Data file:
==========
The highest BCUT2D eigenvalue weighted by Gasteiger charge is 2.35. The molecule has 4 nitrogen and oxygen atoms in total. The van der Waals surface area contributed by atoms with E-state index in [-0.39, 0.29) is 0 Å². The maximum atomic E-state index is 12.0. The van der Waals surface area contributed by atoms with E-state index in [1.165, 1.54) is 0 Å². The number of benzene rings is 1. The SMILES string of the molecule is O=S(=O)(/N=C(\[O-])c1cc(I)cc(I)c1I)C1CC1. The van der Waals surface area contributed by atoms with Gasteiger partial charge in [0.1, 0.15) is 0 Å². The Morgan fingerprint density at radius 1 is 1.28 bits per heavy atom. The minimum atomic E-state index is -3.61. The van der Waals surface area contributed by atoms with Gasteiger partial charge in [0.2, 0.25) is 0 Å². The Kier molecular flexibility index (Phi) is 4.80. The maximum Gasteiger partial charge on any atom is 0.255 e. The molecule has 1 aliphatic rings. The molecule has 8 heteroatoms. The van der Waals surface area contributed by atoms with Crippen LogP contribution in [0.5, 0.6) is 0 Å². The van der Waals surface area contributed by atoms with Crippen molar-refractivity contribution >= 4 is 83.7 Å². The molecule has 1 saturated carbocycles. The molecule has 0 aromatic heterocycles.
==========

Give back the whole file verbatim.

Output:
The highest BCUT2D eigenvalue weighted by Gasteiger charge is 2.35. The molecule has 4 nitrogen and oxygen atoms in total. The van der Waals surface area contributed by atoms with E-state index in [-0.39, 0.29) is 0 Å². The maximum atomic E-state index is 12.0. The van der Waals surface area contributed by atoms with E-state index in [1.165, 1.54) is 0 Å². The number of benzene rings is 1. The SMILES string of the molecule is O=S(=O)(/N=C(\[O-])c1cc(I)cc(I)c1I)C1CC1. The van der Waals surface area contributed by atoms with Gasteiger partial charge in [0.1, 0.15) is 0 Å². The Morgan fingerprint density at radius 1 is 1.28 bits per heavy atom. The minimum atomic E-state index is -3.61. The van der Waals surface area contributed by atoms with Gasteiger partial charge in [0.2, 0.25) is 0 Å². The Kier molecular flexibility index (Phi) is 4.80. The maximum Gasteiger partial charge on any atom is 0.255 e. The molecule has 1 aliphatic rings. The molecule has 8 heteroatoms. The van der Waals surface area contributed by atoms with Crippen LogP contribution in [0.5, 0.6) is 0 Å². The van der Waals surface area contributed by atoms with Crippen molar-refractivity contribution >= 4 is 83.7 Å². The molecule has 1 saturated carbocycles. The molecule has 0 aromatic heterocycles.